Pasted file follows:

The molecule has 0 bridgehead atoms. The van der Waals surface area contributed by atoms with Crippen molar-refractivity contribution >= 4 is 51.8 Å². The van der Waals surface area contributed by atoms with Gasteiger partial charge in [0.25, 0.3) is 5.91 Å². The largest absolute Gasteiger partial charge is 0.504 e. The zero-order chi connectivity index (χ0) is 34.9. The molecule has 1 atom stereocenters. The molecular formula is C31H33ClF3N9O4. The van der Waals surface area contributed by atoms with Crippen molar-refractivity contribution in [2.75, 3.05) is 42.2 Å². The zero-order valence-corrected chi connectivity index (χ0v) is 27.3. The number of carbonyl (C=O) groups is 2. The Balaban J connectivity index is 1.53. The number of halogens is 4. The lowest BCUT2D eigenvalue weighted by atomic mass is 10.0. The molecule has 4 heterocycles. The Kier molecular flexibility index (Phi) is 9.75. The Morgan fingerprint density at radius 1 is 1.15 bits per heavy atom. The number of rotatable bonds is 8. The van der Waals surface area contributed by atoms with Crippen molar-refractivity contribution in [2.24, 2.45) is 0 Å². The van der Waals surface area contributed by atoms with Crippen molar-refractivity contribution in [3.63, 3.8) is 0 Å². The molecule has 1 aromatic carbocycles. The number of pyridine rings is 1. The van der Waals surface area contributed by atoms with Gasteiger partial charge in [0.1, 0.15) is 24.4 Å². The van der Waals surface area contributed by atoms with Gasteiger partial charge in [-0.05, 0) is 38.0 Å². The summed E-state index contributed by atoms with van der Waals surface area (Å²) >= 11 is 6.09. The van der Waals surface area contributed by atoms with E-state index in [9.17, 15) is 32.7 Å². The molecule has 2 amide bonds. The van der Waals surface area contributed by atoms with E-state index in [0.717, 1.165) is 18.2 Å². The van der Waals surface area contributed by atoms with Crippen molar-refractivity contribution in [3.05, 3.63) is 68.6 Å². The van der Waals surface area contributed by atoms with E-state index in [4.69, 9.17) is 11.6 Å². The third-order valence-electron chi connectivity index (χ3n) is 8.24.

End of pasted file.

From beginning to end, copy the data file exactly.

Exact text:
The molecule has 0 bridgehead atoms. The van der Waals surface area contributed by atoms with Crippen molar-refractivity contribution >= 4 is 51.8 Å². The van der Waals surface area contributed by atoms with Gasteiger partial charge in [0.25, 0.3) is 5.91 Å². The largest absolute Gasteiger partial charge is 0.504 e. The zero-order chi connectivity index (χ0) is 34.9. The molecule has 1 atom stereocenters. The molecular formula is C31H33ClF3N9O4. The van der Waals surface area contributed by atoms with Crippen molar-refractivity contribution in [2.75, 3.05) is 42.2 Å². The zero-order valence-corrected chi connectivity index (χ0v) is 27.3. The number of carbonyl (C=O) groups is 2. The Balaban J connectivity index is 1.53. The number of halogens is 4. The lowest BCUT2D eigenvalue weighted by atomic mass is 10.0. The molecule has 4 heterocycles. The Kier molecular flexibility index (Phi) is 9.75. The Morgan fingerprint density at radius 1 is 1.15 bits per heavy atom. The number of rotatable bonds is 8. The van der Waals surface area contributed by atoms with Crippen molar-refractivity contribution in [2.24, 2.45) is 0 Å². The van der Waals surface area contributed by atoms with Crippen molar-refractivity contribution in [3.63, 3.8) is 0 Å². The molecule has 1 aromatic carbocycles. The number of pyridine rings is 1. The van der Waals surface area contributed by atoms with Gasteiger partial charge in [0.1, 0.15) is 24.4 Å². The van der Waals surface area contributed by atoms with Gasteiger partial charge in [-0.05, 0) is 38.0 Å². The summed E-state index contributed by atoms with van der Waals surface area (Å²) >= 11 is 6.09. The van der Waals surface area contributed by atoms with E-state index in [9.17, 15) is 32.7 Å². The molecule has 2 amide bonds. The van der Waals surface area contributed by atoms with E-state index in [0.717, 1.165) is 18.2 Å². The van der Waals surface area contributed by atoms with Crippen molar-refractivity contribution in [3.05, 3.63) is 68.6 Å². The van der Waals surface area contributed by atoms with E-state index in [4.69, 9.17) is 11.6 Å². The third-order valence-electron chi connectivity index (χ3n) is 8.24.